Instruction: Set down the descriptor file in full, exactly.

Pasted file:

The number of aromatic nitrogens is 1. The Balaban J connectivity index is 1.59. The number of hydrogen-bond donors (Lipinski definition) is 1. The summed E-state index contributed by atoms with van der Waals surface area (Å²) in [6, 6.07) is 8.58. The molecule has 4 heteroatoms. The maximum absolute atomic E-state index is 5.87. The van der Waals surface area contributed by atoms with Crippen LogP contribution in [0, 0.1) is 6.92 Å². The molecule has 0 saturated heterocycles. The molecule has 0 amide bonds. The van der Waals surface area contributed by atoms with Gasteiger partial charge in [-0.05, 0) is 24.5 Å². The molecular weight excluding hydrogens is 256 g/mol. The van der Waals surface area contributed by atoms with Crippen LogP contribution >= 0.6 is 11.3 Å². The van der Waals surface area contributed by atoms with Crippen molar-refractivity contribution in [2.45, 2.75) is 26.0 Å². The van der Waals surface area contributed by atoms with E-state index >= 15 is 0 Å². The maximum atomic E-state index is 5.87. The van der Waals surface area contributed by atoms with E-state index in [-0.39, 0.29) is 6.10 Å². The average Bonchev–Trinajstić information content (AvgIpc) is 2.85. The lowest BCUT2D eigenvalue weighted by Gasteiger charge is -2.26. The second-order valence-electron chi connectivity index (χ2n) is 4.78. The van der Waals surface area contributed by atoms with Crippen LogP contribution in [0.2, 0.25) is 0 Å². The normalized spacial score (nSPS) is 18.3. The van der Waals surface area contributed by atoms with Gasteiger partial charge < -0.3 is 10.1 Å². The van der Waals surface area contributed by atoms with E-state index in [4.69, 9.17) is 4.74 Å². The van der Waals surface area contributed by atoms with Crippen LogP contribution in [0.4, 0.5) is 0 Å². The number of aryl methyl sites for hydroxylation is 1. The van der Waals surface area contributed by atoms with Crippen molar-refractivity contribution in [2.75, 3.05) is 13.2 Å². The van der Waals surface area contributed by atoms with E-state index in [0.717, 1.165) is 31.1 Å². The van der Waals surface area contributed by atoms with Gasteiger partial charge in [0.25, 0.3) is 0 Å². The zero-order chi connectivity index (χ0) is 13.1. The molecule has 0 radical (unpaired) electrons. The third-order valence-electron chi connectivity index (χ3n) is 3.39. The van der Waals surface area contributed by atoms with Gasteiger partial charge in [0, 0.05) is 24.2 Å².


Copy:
The number of aromatic nitrogens is 1. The Balaban J connectivity index is 1.59. The number of hydrogen-bond donors (Lipinski definition) is 1. The summed E-state index contributed by atoms with van der Waals surface area (Å²) in [6, 6.07) is 8.58. The molecule has 4 heteroatoms. The maximum absolute atomic E-state index is 5.87. The van der Waals surface area contributed by atoms with Crippen LogP contribution in [0, 0.1) is 6.92 Å². The molecule has 0 saturated heterocycles. The molecule has 0 amide bonds. The van der Waals surface area contributed by atoms with Gasteiger partial charge in [-0.05, 0) is 24.5 Å². The molecular weight excluding hydrogens is 256 g/mol. The van der Waals surface area contributed by atoms with Crippen LogP contribution >= 0.6 is 11.3 Å². The van der Waals surface area contributed by atoms with Crippen molar-refractivity contribution in [2.45, 2.75) is 26.0 Å². The van der Waals surface area contributed by atoms with E-state index >= 15 is 0 Å². The maximum atomic E-state index is 5.87. The van der Waals surface area contributed by atoms with E-state index in [-0.39, 0.29) is 6.10 Å². The average Bonchev–Trinajstić information content (AvgIpc) is 2.85. The lowest BCUT2D eigenvalue weighted by Gasteiger charge is -2.26. The second-order valence-electron chi connectivity index (χ2n) is 4.78. The van der Waals surface area contributed by atoms with Crippen LogP contribution in [0.2, 0.25) is 0 Å². The normalized spacial score (nSPS) is 18.3. The van der Waals surface area contributed by atoms with Gasteiger partial charge < -0.3 is 10.1 Å². The van der Waals surface area contributed by atoms with E-state index in [4.69, 9.17) is 4.74 Å². The van der Waals surface area contributed by atoms with Crippen LogP contribution in [0.4, 0.5) is 0 Å². The number of aryl methyl sites for hydroxylation is 1. The van der Waals surface area contributed by atoms with Crippen molar-refractivity contribution in [2.75, 3.05) is 13.2 Å². The van der Waals surface area contributed by atoms with E-state index in [0.717, 1.165) is 31.1 Å². The van der Waals surface area contributed by atoms with Gasteiger partial charge in [0.25, 0.3) is 0 Å². The zero-order chi connectivity index (χ0) is 13.1. The molecule has 0 radical (unpaired) electrons. The third-order valence-electron chi connectivity index (χ3n) is 3.39. The van der Waals surface area contributed by atoms with Gasteiger partial charge in [0, 0.05) is 24.2 Å².